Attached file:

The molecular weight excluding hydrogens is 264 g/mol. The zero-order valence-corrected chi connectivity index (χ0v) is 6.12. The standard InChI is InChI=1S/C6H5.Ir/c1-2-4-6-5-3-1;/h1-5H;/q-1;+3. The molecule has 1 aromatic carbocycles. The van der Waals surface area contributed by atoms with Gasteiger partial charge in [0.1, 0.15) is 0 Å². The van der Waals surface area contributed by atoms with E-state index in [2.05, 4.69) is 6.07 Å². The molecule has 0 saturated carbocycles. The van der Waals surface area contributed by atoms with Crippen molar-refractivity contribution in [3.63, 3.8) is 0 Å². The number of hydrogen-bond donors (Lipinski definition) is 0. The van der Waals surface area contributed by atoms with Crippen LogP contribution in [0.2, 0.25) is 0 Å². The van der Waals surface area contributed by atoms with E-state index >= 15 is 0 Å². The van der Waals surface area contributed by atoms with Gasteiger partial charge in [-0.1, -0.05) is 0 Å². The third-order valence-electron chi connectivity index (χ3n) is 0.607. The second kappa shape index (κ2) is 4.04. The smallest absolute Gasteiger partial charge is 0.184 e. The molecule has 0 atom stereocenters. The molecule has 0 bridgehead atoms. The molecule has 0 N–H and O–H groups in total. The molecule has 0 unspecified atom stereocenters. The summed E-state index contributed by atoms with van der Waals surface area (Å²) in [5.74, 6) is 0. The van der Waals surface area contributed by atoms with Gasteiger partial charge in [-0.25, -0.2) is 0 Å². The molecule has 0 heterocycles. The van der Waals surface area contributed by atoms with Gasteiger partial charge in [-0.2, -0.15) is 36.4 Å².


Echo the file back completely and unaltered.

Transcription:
The molecular weight excluding hydrogens is 264 g/mol. The zero-order valence-corrected chi connectivity index (χ0v) is 6.12. The standard InChI is InChI=1S/C6H5.Ir/c1-2-4-6-5-3-1;/h1-5H;/q-1;+3. The molecule has 1 aromatic carbocycles. The van der Waals surface area contributed by atoms with Gasteiger partial charge in [0.1, 0.15) is 0 Å². The van der Waals surface area contributed by atoms with E-state index in [2.05, 4.69) is 6.07 Å². The molecule has 0 saturated carbocycles. The van der Waals surface area contributed by atoms with Crippen molar-refractivity contribution in [3.63, 3.8) is 0 Å². The number of hydrogen-bond donors (Lipinski definition) is 0. The van der Waals surface area contributed by atoms with Crippen LogP contribution in [0.2, 0.25) is 0 Å². The van der Waals surface area contributed by atoms with E-state index >= 15 is 0 Å². The van der Waals surface area contributed by atoms with Gasteiger partial charge in [-0.1, -0.05) is 0 Å². The third-order valence-electron chi connectivity index (χ3n) is 0.607. The second kappa shape index (κ2) is 4.04. The smallest absolute Gasteiger partial charge is 0.184 e. The molecule has 0 atom stereocenters. The molecule has 0 bridgehead atoms. The molecule has 0 N–H and O–H groups in total. The molecule has 0 unspecified atom stereocenters. The summed E-state index contributed by atoms with van der Waals surface area (Å²) in [5.74, 6) is 0. The van der Waals surface area contributed by atoms with Gasteiger partial charge in [-0.25, -0.2) is 0 Å². The molecule has 0 heterocycles. The van der Waals surface area contributed by atoms with Gasteiger partial charge in [-0.2, -0.15) is 36.4 Å².